A couple years ago, I helped a client put together a new speech supporting his latest book.
Together, we carefully chose the images he would project to tell the three pivotal stories in his talk. For one of them—about a young NYC professional couple—we picked an African American image.
We did it on purpose—to underline that his practice and his expertise served more than one culture.
But I wasn’t thinking about that as I stood in the back of the room in New York when he debuted his speech. I was watching the crowd to gauge what caught their attention or seemed to move them.
One young woman in particular had tears in her eyes, but I wasn’t sure what had sparked them.
So when the speaker finished, I made it a point to meet her. When I asked what she’d remember about the talk, she jumped right in.
She was a twenty-something Black PR specialist and said: “I go to a lot of professional meetings and presentations, but I almost never see someone who looks like me up on the screen.”
I blinked back a few tears myself—how unfair that a promising young woman in a sophisticated city didn’t get to see other women like herself on the big stage.
That’s what it’s like for many in the professions.
It’s damned annoying not to see yourself reflected in pivotal venues—the ones that can accelerate your career development or give you some much needed industry visibility.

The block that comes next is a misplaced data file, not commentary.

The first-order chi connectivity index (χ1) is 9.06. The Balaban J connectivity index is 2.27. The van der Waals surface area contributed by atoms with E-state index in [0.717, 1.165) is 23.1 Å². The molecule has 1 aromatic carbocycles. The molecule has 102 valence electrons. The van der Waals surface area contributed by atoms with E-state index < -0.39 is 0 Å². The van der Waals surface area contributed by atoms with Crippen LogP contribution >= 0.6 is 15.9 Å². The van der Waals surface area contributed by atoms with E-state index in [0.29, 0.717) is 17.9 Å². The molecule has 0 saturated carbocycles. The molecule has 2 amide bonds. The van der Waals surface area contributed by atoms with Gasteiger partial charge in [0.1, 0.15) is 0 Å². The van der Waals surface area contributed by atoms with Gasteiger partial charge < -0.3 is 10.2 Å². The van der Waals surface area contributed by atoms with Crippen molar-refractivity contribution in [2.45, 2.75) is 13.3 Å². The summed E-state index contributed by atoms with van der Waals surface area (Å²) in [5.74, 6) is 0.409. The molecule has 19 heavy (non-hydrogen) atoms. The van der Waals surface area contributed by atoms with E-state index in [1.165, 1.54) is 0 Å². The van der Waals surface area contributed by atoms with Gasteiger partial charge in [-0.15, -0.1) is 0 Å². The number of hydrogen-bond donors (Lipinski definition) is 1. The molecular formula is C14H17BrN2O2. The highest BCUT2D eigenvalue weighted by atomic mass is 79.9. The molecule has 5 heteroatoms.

And let’s be clear—that is only one small part of the systemic racism built into our culture.
So what can we do to make this better?
Clearly, that’s a big question that needs many voices and even more ears to listen and brainstorm—together—on solutions.
In the meantime, I’d like to make a small suggestion. Something we can each do right now to start unwinding the unconscious bias around us.
It starts with knowing that images are powerful.
So when you use them—on your website, in social media, in your articles—don’t limit yourself to the conventional choices.
Casting a wider net sends a signal that you care about a more diverse experience.
Ditto when you’re looking for speakers and guests to share your platform.
Think of ALL the people who might be in your ideal audience, hoping to see that you serve—and care about—someone just like them.